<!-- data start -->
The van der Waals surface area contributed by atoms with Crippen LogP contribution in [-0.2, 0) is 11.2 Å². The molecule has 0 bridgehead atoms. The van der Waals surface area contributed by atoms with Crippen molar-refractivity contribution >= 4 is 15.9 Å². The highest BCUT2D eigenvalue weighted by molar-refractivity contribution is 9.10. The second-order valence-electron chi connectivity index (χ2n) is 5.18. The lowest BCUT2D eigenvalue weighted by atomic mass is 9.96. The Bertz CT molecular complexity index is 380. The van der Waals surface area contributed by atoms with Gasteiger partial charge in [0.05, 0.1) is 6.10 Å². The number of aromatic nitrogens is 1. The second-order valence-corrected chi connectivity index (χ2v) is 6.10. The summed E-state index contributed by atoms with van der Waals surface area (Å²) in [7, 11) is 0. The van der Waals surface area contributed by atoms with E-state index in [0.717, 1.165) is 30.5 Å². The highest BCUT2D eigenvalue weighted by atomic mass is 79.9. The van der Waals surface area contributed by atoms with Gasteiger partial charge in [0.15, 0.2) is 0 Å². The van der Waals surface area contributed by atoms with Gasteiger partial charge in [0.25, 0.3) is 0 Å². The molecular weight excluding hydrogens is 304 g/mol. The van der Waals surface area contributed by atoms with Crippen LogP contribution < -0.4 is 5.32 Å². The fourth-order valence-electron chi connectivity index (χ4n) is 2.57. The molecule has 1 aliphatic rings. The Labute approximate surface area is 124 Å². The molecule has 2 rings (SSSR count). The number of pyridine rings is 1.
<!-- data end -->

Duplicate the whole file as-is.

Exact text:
The van der Waals surface area contributed by atoms with Crippen LogP contribution in [-0.2, 0) is 11.2 Å². The molecule has 0 bridgehead atoms. The van der Waals surface area contributed by atoms with Crippen molar-refractivity contribution >= 4 is 15.9 Å². The highest BCUT2D eigenvalue weighted by molar-refractivity contribution is 9.10. The second-order valence-electron chi connectivity index (χ2n) is 5.18. The lowest BCUT2D eigenvalue weighted by atomic mass is 9.96. The Bertz CT molecular complexity index is 380. The van der Waals surface area contributed by atoms with Gasteiger partial charge in [0.05, 0.1) is 6.10 Å². The number of aromatic nitrogens is 1. The second-order valence-corrected chi connectivity index (χ2v) is 6.10. The summed E-state index contributed by atoms with van der Waals surface area (Å²) in [7, 11) is 0. The van der Waals surface area contributed by atoms with E-state index in [0.717, 1.165) is 30.5 Å². The highest BCUT2D eigenvalue weighted by atomic mass is 79.9. The van der Waals surface area contributed by atoms with Gasteiger partial charge in [0.15, 0.2) is 0 Å². The van der Waals surface area contributed by atoms with Gasteiger partial charge in [0.25, 0.3) is 0 Å². The molecular weight excluding hydrogens is 304 g/mol. The van der Waals surface area contributed by atoms with Crippen LogP contribution < -0.4 is 5.32 Å². The fourth-order valence-electron chi connectivity index (χ4n) is 2.57. The molecule has 1 aliphatic rings. The Labute approximate surface area is 124 Å². The molecule has 2 rings (SSSR count). The number of pyridine rings is 1.